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Smoking and Cancer

By Jeannine Walston


Smoking can cause—and provide ongoing support to—cancer and other diseases. Secondhand smoke and third hand smoke are also significant threats to quality of life and survival.

Cigarette smoking is the leading cause of preventable disease and death in the United States, accounting for more than 480,000 deaths every year, or 1 of every 5 deaths.1 In 2015, about 15 of every 100 U.S. adults aged 18 years or older (15.1%) currently* smoked cigarettes. This means an estimated 36.5 million adults in the United States currently smoke cigarettes.2 More than 16 million Americans live with a smoking-related disease.Current smoking has declined from nearly 21 of every 100 adults (20.9%) in 2005 to about 15 of every 100 adults (15.1%) in 2015.2

Secondhand smoke and third hand smoke also provides harm, compromising health and supporting disease, including to death.

Secondhand smoke (also called environmental tobacco smoke, involuntary smoking, and passive smoking) is the combination of “sidestream” smoke (the smoke given off by a burning tobacco product) and “mainstream” smoke (the smoke exhaled by a smoker)7, 8, 9, 10. The U.S. Environmental Protection Agency, the U.S. National Toxicology Program, the U.S. Surgeon General, and the International Agency for Research on Cancer have classified secondhand smoke as a known human carcinogen, which is a cancer-causing agent8, 10, 11.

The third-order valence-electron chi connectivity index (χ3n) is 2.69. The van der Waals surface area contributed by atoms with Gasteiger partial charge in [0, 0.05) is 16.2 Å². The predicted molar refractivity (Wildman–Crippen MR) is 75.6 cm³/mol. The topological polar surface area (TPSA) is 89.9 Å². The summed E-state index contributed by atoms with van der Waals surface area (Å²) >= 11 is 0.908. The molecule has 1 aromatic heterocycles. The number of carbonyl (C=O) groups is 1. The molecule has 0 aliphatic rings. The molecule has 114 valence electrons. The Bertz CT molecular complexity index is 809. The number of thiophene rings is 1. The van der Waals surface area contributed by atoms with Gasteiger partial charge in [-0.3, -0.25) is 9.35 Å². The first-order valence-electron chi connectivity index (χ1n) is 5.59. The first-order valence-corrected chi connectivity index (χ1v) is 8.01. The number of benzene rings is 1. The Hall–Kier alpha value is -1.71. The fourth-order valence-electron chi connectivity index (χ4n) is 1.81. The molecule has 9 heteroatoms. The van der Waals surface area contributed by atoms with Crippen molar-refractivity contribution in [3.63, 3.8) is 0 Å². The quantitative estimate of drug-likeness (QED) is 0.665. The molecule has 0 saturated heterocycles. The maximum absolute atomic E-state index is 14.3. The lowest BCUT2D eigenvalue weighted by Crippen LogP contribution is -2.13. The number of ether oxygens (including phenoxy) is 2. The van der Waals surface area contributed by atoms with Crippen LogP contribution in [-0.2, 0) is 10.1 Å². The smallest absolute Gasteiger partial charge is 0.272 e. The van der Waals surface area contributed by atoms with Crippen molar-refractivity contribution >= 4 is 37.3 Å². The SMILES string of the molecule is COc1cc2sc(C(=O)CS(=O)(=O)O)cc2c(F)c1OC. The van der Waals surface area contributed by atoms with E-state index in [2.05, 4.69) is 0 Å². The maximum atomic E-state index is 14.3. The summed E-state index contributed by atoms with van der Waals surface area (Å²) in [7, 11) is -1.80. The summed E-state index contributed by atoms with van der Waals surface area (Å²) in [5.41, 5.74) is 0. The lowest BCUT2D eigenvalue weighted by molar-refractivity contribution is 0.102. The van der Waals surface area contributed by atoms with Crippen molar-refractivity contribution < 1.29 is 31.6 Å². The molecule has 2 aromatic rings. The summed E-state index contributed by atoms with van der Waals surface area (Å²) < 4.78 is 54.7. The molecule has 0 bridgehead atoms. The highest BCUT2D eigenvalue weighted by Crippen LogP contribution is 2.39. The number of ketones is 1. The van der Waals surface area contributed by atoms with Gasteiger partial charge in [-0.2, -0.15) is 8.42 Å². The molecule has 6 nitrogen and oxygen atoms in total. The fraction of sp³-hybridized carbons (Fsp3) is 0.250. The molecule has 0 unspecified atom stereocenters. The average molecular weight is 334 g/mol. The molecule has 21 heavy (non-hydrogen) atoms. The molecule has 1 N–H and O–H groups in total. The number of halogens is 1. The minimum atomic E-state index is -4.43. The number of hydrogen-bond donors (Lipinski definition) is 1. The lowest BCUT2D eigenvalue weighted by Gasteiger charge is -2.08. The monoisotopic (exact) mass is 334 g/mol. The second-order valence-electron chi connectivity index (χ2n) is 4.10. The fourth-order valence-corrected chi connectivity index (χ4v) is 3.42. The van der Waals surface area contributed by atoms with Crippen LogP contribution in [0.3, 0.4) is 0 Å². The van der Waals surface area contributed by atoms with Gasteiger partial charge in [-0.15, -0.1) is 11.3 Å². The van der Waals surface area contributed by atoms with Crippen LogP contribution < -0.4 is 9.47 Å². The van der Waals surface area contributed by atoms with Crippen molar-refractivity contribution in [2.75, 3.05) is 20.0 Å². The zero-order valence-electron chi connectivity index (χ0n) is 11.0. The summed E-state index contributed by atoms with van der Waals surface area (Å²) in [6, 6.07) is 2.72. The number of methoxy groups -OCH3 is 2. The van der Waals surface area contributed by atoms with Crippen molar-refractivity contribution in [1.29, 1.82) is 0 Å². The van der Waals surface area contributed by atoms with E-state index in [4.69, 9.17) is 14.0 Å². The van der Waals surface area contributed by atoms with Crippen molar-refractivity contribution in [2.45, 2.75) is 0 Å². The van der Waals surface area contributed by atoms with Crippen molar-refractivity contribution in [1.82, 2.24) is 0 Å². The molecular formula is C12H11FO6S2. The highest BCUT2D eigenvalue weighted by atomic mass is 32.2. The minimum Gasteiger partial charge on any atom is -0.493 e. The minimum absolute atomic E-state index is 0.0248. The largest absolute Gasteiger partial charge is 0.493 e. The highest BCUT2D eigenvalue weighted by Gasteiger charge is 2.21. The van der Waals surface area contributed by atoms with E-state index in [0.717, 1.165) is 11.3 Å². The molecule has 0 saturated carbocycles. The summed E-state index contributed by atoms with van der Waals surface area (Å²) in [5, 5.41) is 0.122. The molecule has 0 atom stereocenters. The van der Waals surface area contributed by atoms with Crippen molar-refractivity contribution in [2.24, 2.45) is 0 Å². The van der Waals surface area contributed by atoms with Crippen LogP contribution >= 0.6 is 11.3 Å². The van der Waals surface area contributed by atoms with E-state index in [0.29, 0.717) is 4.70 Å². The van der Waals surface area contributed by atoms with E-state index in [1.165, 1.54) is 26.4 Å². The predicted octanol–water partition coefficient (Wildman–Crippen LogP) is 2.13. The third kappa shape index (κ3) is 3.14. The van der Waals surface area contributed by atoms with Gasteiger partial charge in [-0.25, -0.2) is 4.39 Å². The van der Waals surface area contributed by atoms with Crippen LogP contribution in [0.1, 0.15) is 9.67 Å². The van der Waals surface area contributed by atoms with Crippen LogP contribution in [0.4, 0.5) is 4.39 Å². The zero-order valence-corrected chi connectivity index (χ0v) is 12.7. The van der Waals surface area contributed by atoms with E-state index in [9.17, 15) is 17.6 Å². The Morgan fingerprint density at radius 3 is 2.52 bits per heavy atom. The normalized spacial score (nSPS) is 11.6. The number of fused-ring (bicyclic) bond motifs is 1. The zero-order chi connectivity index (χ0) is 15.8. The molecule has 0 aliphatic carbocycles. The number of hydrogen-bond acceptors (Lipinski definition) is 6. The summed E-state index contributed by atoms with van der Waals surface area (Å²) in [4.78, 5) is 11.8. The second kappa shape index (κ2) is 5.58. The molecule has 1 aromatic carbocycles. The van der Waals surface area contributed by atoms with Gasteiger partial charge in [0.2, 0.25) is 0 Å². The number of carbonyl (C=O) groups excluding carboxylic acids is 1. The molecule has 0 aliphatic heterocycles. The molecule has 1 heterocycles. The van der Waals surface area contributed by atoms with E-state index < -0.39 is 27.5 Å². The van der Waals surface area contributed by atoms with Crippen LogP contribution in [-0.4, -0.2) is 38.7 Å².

More than 7000 chemicals are created by secondhand smoke, and at least 250 are known to be harmful. Research indicates that hundreds are toxic, and about 70 can cause cancer.3,4,5,6 Some studies demonstrate increases in cancer, heart disease, and other conditions. Learn more in CDC’s Health Effects of Secondhand Smoke.

Third hand smoke is an invisible, toxic combination of gases and particles that clings to a smoker’s hair, clothing, furniture, carpeting, and other items. The residue of third hand smoke contains heavy metals, carcinogens, and radioactive materials.

Quit the habit of smoking, and being exposed to smoke, to improve quality of life and cancer survival.

For More Information

  • National Cancer Institute (NCI) Smoking
  • NCI’s Smoking Quitline at 1-877-44U-QUIT and LiveHelp can talk with you about ways to quit smoking and groups that help smokers who want to quit. Groups may offer counseling in person or by telephone.
  • Smoke Free, a federal government resource, has an online guide to quitting smoking and a list of other resources.
  • Centers for Disease Control and Prevention Smoking and Tobacco Use
  • Doctors and dentists can help their patients find local programs or trained professionals who help people stop using tobacco.
  • Doctors and dentists can suggest medicine or nicotine replacement therapy, such as a patch, gum, lozenge, nasal spray, or inhaler.
References